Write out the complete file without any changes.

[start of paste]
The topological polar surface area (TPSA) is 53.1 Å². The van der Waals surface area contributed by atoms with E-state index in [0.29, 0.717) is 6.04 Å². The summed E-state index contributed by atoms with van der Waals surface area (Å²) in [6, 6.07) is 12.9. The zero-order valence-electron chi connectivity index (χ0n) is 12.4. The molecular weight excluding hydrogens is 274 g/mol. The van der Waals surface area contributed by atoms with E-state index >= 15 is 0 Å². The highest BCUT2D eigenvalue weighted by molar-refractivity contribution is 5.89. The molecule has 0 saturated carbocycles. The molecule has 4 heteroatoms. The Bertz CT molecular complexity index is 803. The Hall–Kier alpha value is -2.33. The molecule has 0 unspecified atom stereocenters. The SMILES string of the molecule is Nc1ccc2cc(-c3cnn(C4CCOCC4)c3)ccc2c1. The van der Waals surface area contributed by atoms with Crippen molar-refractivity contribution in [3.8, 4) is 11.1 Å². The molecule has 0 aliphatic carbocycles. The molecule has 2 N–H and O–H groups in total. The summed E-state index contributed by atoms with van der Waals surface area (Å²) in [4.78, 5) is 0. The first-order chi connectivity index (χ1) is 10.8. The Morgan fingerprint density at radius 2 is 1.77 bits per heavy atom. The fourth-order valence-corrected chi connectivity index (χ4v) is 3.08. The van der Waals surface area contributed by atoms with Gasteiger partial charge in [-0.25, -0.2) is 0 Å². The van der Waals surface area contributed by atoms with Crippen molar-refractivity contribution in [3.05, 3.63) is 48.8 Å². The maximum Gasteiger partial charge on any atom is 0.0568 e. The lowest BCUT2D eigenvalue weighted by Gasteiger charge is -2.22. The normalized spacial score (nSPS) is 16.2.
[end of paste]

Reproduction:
The topological polar surface area (TPSA) is 53.1 Å². The van der Waals surface area contributed by atoms with E-state index in [0.29, 0.717) is 6.04 Å². The summed E-state index contributed by atoms with van der Waals surface area (Å²) in [6, 6.07) is 12.9. The zero-order valence-electron chi connectivity index (χ0n) is 12.4. The molecular weight excluding hydrogens is 274 g/mol. The van der Waals surface area contributed by atoms with E-state index >= 15 is 0 Å². The highest BCUT2D eigenvalue weighted by molar-refractivity contribution is 5.89. The molecule has 0 saturated carbocycles. The molecule has 4 heteroatoms. The Bertz CT molecular complexity index is 803. The Hall–Kier alpha value is -2.33. The molecule has 0 unspecified atom stereocenters. The SMILES string of the molecule is Nc1ccc2cc(-c3cnn(C4CCOCC4)c3)ccc2c1. The van der Waals surface area contributed by atoms with Crippen molar-refractivity contribution in [3.8, 4) is 11.1 Å². The molecule has 0 aliphatic carbocycles. The molecule has 2 N–H and O–H groups in total. The summed E-state index contributed by atoms with van der Waals surface area (Å²) in [4.78, 5) is 0. The first-order chi connectivity index (χ1) is 10.8. The Morgan fingerprint density at radius 2 is 1.77 bits per heavy atom. The fourth-order valence-corrected chi connectivity index (χ4v) is 3.08. The van der Waals surface area contributed by atoms with Gasteiger partial charge in [-0.25, -0.2) is 0 Å². The van der Waals surface area contributed by atoms with Crippen molar-refractivity contribution in [3.05, 3.63) is 48.8 Å². The maximum Gasteiger partial charge on any atom is 0.0568 e. The lowest BCUT2D eigenvalue weighted by Gasteiger charge is -2.22. The normalized spacial score (nSPS) is 16.2.